Cancer Survivors Can Combat the Long-Term Side Effect of Night Sweats

Categories: Cancer Survivorship, Survivorship & Side Effects

November 18, 2020

Night sweats are common side effects that both cancer survivors and patients, alike, often face. Radiation therapies, certain prescription medications, and some cancer-related surgeries can even worsen the frequency and intensity of a patient's night sweats. Waking up in the middle of the night with wet bedsheets and pajamas is never ideal, but there are ways to manage night sweats.

What are night sweats?

Night sweats are periods of extreme sweating that occur while we are sleeping. They often coincide with an increased heart rate, and the patient can begin experiencing “the chills” shortly afterward. Sweating is just nature’s way of regulating the body’s temperature.

There are many possible causes of this uncomfortable condition, including autoimmune disorders, bacterial infections, and hormonal changes, but cancer patients often experience night sweats. Unlike the more sporadic episodes of hot flashes experienced by women undergoing hormonal changes during menopause, cancer-related night sweats tend to occur more regularly – perhaps every night.

What cancers cause night sweats?

Lymphoma and leukemia patients often report night sweats in conjunction with fevers, weight loss, chronic fatigue, and excessive bruising. Excessive perspiration is also a common side effect for patients undergoing treatment for adrenal and carcinoid tumors.

In truth, many cancer survivors acknowledge that consistent night sweats were part of their recovery process, mainly if their treatment plans consisted of hormonal therapies. Patients battling breast cancer, prostate cancer, testicular cancer, and all types of gynecologic cancers tend to fall into this category.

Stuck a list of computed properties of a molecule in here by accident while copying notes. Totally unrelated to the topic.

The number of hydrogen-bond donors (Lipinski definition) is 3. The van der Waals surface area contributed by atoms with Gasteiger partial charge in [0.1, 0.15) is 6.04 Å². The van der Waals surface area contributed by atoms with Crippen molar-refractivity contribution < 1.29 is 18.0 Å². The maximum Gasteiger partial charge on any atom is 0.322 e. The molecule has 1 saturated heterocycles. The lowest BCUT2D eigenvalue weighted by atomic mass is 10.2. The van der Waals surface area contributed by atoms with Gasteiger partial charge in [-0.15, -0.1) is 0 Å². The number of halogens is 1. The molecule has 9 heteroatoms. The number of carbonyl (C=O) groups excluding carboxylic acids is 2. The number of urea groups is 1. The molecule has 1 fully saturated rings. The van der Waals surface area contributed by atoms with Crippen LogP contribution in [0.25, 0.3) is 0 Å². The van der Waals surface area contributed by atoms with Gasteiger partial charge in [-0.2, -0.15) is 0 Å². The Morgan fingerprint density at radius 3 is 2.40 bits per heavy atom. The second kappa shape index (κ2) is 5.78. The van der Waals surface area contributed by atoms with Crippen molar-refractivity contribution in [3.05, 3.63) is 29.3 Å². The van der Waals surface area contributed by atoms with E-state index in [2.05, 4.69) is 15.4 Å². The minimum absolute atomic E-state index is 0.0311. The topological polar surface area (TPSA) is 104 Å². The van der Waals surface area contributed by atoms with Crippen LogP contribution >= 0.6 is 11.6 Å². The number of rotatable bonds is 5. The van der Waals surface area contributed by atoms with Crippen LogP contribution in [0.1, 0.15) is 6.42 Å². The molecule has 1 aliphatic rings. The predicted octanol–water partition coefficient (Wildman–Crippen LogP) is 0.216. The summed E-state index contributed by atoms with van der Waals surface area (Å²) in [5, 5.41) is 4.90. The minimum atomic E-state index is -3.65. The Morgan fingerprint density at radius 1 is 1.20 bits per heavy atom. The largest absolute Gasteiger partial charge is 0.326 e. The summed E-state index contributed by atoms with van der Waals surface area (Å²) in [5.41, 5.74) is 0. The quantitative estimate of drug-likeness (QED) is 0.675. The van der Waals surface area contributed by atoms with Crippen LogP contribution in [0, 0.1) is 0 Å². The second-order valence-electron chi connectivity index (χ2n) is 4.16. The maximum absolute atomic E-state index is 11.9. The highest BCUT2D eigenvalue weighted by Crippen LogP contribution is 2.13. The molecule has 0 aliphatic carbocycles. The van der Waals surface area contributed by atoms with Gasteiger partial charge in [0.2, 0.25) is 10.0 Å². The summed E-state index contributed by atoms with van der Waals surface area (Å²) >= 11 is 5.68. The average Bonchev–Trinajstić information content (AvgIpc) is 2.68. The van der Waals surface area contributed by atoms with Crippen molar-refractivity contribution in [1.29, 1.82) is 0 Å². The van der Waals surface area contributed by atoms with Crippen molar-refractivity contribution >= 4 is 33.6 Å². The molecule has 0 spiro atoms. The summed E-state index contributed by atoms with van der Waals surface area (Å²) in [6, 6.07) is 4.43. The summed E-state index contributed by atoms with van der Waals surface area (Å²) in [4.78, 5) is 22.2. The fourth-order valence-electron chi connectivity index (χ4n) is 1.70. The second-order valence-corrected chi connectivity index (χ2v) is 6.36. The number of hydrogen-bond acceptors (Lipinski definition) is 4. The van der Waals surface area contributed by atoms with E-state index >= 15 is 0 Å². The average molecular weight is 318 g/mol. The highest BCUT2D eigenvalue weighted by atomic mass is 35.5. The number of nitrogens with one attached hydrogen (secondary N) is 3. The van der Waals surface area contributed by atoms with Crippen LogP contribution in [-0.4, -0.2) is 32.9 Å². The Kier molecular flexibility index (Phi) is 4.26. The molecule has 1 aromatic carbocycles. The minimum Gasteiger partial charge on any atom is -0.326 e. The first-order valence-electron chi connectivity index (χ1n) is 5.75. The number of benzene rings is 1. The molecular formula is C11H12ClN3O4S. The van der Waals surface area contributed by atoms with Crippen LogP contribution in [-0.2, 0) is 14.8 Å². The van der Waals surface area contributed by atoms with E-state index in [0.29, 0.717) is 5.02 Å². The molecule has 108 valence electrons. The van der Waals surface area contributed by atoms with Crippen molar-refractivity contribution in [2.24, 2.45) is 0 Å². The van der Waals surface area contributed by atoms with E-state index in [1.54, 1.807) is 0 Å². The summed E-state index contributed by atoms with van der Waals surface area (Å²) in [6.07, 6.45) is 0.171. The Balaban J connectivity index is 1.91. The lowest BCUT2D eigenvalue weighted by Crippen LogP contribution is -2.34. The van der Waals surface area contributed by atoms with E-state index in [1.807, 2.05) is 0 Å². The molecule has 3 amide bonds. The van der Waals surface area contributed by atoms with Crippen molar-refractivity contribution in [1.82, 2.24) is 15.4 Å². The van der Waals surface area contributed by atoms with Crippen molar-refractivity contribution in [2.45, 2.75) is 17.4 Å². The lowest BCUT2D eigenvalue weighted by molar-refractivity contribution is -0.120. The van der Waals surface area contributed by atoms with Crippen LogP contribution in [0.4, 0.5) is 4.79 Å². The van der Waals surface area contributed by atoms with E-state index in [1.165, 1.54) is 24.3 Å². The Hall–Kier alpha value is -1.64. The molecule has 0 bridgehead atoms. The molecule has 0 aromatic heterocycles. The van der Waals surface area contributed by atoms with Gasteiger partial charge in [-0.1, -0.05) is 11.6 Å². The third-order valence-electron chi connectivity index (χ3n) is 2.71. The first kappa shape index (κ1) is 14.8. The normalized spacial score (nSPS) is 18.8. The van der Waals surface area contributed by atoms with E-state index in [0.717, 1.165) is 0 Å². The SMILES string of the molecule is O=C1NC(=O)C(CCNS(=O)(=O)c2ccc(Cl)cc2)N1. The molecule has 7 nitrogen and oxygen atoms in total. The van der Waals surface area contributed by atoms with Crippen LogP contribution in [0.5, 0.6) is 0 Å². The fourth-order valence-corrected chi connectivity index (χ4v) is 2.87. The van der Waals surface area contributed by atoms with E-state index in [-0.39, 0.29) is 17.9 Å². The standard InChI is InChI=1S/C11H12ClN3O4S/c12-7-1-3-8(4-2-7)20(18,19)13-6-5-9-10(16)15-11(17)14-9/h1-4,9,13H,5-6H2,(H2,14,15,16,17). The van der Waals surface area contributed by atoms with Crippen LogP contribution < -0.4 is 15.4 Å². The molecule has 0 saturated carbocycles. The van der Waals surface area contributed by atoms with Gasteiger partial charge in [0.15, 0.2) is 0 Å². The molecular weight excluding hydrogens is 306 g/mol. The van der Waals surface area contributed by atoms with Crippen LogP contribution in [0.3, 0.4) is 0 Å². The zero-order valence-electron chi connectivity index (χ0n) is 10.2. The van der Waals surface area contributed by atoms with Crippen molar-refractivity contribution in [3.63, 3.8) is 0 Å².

While it's commonly known that women get night sweats due to swings in their hormones, especially if they are breast or gynecologic cancer survivors, men also experience this side effect. Because the testes produce the hormone testosterone, many men undergoing surgery for testicular or prostate cancer can experience hot flashes and excessive sweating as a post-surgery side effect.

Estrogen or gonadotropin-releasing therapies can produce night sweats in both men and women, as well. Sometimes, certain medically-prescribed opioids, antidepressants, and steroids that cancer patients use can also induce excessive sweating.

What do cancer survivors do to avoid night sweats?

Thanks to the millions of cancer survivors who have come before you, there is hope. Instead of just suffering through wet bedsheets and irregular sleeping patterns, there are several ways in which you can help your body to regulate its core temperature better and reduce the regularity and severity of night sweats.

  • Consider replacing your standard bed pillows with a cool gel alternative. Women’s Health Magazine recommends 12 excellent options. Its #1 choice is the Weekender Ventilated Gel Memory Foam pillow.
  • Purchase bed linens and clothing manufactured from only natural fibers or wick-away materials that absorb sweat, draw the moisture away from the skin, and dry relatively quickly.
  • Wear loose-fitting, light-weight pajamas.
  • Sleep with one leg outside of the covers. Oddly enough, this helps keep your body temperature cool.
  • Try taking a cool shower just before bedtime.